Woe betide US corn prices if the Chinese imports which have sent prices soaring turn out to be a flash in the pan.
The market is right to pay attention. Getting the world's second ranked corn consumer on the trade roster could make a huge difference to the market's dynamics.
But China has only dipped a toe into the import market so far, buying a modest 115,000 tonnes. And even those imports may never reach Chinese mills, if market speculation is to be believed.
Sure, prices could be in for more gains if China wades in above the knees.
The US market is looser than it was a season ago, when corn stocks as a proportion of use – a key measure of the supply tightness which has a big impact on prices – fell below 14%.
But even the stocks-to-use ratio of 14.7% expected for 2009-10 is tight by historical standards. A decade ago, for instance, it was 18%, which is itself hardly generous coverage.
It wouldn't take much in the way of extra US exports to persuade buyers to get their purchases in, and rally the market.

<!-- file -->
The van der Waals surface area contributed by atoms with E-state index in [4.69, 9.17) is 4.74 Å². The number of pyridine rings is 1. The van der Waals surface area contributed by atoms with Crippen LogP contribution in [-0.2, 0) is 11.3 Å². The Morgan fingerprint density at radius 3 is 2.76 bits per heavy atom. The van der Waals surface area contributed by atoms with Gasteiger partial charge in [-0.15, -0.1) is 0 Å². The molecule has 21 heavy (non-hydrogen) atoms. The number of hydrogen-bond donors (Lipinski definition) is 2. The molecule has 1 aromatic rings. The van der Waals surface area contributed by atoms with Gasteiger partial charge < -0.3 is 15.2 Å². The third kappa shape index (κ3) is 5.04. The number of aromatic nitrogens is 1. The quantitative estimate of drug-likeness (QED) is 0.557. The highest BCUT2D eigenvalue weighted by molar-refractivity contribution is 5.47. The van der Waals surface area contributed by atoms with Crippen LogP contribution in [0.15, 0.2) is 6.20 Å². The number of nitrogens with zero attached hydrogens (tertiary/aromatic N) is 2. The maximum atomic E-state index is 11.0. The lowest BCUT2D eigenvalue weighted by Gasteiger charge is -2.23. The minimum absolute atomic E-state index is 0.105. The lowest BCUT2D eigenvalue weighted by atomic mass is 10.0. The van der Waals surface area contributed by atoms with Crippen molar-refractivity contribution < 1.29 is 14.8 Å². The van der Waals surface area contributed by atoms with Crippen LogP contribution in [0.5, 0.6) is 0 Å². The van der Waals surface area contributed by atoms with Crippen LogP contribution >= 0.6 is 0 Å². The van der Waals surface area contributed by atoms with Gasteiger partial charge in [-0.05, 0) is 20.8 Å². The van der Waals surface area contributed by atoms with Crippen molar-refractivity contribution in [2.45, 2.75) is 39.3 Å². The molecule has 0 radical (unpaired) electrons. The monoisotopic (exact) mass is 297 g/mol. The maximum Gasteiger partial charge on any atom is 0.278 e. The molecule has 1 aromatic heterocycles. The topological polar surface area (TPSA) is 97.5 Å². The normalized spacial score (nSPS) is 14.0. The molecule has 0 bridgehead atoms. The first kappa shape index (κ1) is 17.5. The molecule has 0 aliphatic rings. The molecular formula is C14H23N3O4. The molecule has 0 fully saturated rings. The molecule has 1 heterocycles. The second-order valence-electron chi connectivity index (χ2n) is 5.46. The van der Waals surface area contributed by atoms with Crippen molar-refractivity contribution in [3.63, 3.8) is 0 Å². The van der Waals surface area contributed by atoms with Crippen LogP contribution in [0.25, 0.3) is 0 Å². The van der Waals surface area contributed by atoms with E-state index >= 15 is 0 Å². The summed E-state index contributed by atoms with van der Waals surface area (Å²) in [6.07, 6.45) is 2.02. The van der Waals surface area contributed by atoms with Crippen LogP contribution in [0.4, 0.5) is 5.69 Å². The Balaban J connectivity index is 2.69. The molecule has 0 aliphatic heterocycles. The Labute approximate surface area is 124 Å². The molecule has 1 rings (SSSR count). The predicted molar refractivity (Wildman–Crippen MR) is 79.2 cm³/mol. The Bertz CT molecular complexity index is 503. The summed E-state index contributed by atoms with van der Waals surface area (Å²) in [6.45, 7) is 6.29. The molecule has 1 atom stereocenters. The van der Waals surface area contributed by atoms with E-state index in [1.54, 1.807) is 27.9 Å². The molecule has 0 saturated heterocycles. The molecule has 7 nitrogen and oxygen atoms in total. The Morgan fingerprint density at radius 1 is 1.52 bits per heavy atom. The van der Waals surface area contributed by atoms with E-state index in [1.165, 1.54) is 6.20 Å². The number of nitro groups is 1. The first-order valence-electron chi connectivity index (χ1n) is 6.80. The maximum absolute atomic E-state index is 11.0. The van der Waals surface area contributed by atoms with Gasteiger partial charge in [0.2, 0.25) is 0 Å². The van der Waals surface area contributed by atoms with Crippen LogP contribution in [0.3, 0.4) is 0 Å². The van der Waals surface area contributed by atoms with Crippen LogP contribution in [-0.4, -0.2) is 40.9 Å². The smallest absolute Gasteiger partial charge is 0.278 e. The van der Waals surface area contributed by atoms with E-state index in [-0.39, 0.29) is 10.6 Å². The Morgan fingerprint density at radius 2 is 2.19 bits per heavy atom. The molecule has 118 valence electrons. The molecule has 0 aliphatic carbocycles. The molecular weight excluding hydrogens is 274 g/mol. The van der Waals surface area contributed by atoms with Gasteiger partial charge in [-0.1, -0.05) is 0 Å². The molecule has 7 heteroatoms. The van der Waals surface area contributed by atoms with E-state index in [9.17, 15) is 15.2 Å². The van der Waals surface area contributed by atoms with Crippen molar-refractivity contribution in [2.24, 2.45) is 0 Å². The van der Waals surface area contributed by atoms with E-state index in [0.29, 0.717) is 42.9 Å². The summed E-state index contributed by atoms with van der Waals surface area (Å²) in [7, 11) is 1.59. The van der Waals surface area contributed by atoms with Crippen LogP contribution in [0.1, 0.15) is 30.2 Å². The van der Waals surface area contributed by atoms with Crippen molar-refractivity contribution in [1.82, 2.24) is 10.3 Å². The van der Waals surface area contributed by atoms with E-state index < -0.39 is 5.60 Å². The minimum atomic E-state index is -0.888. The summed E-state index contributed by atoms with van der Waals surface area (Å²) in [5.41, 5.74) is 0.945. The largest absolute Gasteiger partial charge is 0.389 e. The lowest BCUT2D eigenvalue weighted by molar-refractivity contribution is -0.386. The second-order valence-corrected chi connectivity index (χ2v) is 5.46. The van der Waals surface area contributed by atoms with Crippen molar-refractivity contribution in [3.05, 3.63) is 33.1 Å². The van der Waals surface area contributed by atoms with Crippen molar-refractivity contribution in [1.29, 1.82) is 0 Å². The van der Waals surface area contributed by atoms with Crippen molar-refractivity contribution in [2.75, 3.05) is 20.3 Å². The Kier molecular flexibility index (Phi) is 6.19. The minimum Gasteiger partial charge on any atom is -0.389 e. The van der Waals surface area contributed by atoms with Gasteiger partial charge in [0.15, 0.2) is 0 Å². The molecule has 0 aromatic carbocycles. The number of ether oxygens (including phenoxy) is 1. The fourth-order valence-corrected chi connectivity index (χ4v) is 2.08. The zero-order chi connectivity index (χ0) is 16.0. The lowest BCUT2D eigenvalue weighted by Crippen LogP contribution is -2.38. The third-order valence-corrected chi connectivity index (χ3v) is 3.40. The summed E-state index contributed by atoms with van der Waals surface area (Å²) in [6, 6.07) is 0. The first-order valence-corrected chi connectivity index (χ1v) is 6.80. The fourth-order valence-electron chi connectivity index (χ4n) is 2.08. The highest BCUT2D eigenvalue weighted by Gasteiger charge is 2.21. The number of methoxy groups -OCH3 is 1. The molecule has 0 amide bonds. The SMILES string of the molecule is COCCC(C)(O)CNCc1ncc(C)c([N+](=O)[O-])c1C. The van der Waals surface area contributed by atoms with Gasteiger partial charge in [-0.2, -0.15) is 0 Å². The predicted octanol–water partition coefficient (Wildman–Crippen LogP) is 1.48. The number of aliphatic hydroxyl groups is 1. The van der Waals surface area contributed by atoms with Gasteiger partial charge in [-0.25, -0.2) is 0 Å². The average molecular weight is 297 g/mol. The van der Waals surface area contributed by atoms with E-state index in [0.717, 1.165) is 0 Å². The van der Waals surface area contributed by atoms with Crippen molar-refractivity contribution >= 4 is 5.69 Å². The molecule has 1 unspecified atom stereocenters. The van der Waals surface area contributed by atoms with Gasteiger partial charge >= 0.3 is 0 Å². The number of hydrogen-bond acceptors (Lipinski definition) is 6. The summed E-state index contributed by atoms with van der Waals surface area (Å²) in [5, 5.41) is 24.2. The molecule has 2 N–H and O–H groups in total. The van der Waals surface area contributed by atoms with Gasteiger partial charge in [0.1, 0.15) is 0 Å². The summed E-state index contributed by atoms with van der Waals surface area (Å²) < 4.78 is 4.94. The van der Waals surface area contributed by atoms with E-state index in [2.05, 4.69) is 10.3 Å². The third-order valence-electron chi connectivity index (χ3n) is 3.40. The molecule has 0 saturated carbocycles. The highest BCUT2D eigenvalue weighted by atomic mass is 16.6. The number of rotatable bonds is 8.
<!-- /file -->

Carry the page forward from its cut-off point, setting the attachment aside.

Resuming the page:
But what if China doesn't?
Its purchase comes at a sensitive time - just when farmers are making their final decisions on plantings for this year's crop.
Even with prices at the six-month lows hit earlier this week, growers were expected to raise sowings some 1-2m acres beyond the 88.8m acres on the cards last month.
Higher prices still, combined with the current near-ideal planting weather, could make corn acreages even more generous.
That could unwind US corn tightness by quite a few notches.
Factor in 2009-10 yields – a season slow off the mark for plantings and harvesting – and an extra 1.5m acres would take the total US corn harvest some 650m bushels (16.4m tonnes) higher than a year before, assuming an average 8% loss rate.
It will take much more than the extra 160m bushels (4m tonnes) or so in domestic consumption that Goldman Sachs was talking about earlier in the forecasting season to lap that lot up.
Yet it doesn't take heroic yield or planting assumptions to take the rise this year's production much higher still.
Indeed, bar crop disasters, investors may need Chinese imports in some force to keep America's corn market from getting pretty floppy.
For China to ship in even more than the 4.25m tonnes (167m bushels) it bought abroad in 1994-95 - the most it has imported in the last half a century.
That's possible, when the country is facing such high domestic prices. But investors, and growers, may be wise not to bet the farm.
China sure trumps Spain in financial markets.
By Mike Verdin